DURING THE OFF TIMES, DE PALMA REWORKED HIS STORYBOARDS, HAD EVERYTHING ALL PLANNED OUT
Discussing how she came to be the set decorator on Passion, Bergk tells Bean, "The Production Designer Cornelia Ott, who is a friend of mine, she got the script and got me involved, and we budgeted over and over and over again, because they couldn’t make up their minds where they wanted to shoot, and they had certain actors in mind that didn’t kick in at the right time, at the right point.
"So it was at least over a year before we got storyboards from Brian De Palma. Which were brilliant! He does them all himself. And it’s like a Bible. Because the film took so much time to kick off, he worked them over and over again, so when the filming finally started, it was so straightforward. He had it all planned out. It was fascinating. It was really precise.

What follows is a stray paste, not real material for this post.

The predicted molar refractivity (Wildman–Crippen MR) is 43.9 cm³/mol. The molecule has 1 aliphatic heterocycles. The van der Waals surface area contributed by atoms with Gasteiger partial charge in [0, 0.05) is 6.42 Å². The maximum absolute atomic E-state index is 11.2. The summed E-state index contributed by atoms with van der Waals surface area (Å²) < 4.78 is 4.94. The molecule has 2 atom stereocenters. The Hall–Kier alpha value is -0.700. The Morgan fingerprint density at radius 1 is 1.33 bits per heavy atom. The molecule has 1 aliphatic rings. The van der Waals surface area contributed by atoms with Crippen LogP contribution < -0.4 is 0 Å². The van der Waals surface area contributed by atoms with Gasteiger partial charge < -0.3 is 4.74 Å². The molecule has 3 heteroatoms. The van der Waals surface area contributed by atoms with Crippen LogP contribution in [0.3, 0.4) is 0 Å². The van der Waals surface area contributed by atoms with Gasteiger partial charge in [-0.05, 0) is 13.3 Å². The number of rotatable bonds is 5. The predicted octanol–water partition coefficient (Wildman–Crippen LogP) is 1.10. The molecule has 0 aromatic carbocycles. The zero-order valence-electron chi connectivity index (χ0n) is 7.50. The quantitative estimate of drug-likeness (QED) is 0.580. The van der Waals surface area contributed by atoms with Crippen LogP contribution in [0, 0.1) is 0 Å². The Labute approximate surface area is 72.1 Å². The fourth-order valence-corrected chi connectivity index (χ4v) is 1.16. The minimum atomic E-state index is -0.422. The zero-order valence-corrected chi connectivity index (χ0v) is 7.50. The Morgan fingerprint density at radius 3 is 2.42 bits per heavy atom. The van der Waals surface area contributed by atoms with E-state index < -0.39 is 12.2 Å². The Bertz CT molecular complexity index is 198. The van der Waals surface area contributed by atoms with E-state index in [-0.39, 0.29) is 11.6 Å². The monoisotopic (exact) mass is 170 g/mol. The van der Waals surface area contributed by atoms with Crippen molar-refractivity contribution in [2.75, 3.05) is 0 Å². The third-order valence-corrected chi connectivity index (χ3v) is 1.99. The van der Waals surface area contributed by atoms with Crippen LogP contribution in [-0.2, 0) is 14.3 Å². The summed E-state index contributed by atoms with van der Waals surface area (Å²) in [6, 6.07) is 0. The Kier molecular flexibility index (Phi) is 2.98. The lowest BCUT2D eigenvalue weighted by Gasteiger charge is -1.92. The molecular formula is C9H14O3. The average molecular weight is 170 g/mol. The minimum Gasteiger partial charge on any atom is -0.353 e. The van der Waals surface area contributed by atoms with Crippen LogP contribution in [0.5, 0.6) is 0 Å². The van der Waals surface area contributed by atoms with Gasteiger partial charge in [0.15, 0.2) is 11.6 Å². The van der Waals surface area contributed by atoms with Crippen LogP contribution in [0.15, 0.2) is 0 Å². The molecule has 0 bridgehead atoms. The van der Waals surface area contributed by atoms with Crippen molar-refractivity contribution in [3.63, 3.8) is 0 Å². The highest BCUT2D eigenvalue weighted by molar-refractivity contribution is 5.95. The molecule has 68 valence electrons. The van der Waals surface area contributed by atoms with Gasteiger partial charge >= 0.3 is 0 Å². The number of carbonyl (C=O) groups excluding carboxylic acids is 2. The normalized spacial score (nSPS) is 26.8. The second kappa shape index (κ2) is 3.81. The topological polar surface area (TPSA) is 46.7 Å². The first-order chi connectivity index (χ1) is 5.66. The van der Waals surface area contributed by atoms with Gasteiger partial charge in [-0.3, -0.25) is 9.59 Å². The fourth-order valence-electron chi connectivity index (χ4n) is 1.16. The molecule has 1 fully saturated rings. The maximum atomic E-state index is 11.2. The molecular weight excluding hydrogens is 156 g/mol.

"He’s one of these directors that just knows: he’s coming in in the morning, he’s not saying anything, and he’s working with people who he trusts for whatever reasons, and he’s just watching them work for a little while, and then he asks if everybody is ready, and he starts to shoot."
"HE KNOWS EXACTLY HOW THE ROOM WILL BE SET UP BEFORE HE GETS THERE"
A little later in the discussion, Bean asks, "So if Brian (is it OK if I call him Brian?) is coming on set and not talking to many people, is he talking to you? Or is it pre-planned, where he’s talking to you beforehand? Or is it more organic, where you get there and set things up?"
Bergk replies, "It’s very planned. He never arrives anywhere without expectations. He knows exactly how the room will be set up before he gets there. We would present it all in little models or sketches or photos. And for every location he would have a little folder, and we would explain, 'This is the sofa she sits on,' etc. Like in one of the offices, where you see the white arrangement of very sophisticated white leather sofas: 'This is where the Japanese board is going to sit.' Very rarely will he say, 'Oh, I don’t like this at all.' It’s usually the other way around. And because the arrangements are so classic, you kind of go that route and not allow yourself to be off stylistically. You don’t want to go overly pop, or overly sophisticated."